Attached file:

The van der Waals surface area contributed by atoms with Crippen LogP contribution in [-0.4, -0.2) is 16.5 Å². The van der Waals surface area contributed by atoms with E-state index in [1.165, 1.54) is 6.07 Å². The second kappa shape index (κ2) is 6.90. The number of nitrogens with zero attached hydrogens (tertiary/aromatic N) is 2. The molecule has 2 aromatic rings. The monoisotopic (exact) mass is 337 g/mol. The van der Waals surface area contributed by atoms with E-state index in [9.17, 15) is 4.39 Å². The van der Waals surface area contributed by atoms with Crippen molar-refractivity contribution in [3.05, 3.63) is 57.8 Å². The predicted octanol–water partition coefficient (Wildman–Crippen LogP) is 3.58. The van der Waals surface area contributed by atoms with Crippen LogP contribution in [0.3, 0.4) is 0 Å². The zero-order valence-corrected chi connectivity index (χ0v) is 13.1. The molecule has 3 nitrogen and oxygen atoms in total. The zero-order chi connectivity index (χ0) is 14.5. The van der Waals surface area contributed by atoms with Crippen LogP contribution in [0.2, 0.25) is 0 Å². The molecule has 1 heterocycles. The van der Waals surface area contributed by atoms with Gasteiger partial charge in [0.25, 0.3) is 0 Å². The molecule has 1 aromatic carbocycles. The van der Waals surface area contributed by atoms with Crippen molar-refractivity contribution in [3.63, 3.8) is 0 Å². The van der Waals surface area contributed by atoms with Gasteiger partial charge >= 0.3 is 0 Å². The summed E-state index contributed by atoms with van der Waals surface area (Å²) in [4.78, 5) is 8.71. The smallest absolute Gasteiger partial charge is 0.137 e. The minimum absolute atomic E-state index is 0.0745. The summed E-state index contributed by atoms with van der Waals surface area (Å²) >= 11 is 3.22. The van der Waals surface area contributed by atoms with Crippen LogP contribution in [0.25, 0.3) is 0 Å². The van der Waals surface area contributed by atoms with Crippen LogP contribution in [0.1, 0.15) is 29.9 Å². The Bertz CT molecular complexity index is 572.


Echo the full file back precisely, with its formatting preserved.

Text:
The van der Waals surface area contributed by atoms with Crippen LogP contribution in [-0.4, -0.2) is 16.5 Å². The van der Waals surface area contributed by atoms with E-state index in [1.165, 1.54) is 6.07 Å². The second kappa shape index (κ2) is 6.90. The number of nitrogens with zero attached hydrogens (tertiary/aromatic N) is 2. The molecule has 2 aromatic rings. The monoisotopic (exact) mass is 337 g/mol. The van der Waals surface area contributed by atoms with E-state index in [9.17, 15) is 4.39 Å². The van der Waals surface area contributed by atoms with Crippen molar-refractivity contribution in [3.05, 3.63) is 57.8 Å². The predicted octanol–water partition coefficient (Wildman–Crippen LogP) is 3.58. The van der Waals surface area contributed by atoms with Crippen LogP contribution in [0.3, 0.4) is 0 Å². The zero-order valence-corrected chi connectivity index (χ0v) is 13.1. The molecule has 3 nitrogen and oxygen atoms in total. The zero-order chi connectivity index (χ0) is 14.5. The van der Waals surface area contributed by atoms with Crippen LogP contribution in [0.2, 0.25) is 0 Å². The molecule has 1 heterocycles. The van der Waals surface area contributed by atoms with Gasteiger partial charge in [0.25, 0.3) is 0 Å². The molecule has 1 aromatic carbocycles. The van der Waals surface area contributed by atoms with Crippen molar-refractivity contribution in [3.63, 3.8) is 0 Å². The van der Waals surface area contributed by atoms with Gasteiger partial charge >= 0.3 is 0 Å². The summed E-state index contributed by atoms with van der Waals surface area (Å²) in [4.78, 5) is 8.71. The smallest absolute Gasteiger partial charge is 0.137 e. The minimum absolute atomic E-state index is 0.0745. The summed E-state index contributed by atoms with van der Waals surface area (Å²) >= 11 is 3.22. The van der Waals surface area contributed by atoms with Crippen LogP contribution in [0.25, 0.3) is 0 Å². The van der Waals surface area contributed by atoms with Crippen LogP contribution in [0.1, 0.15) is 29.9 Å². The Bertz CT molecular complexity index is 572.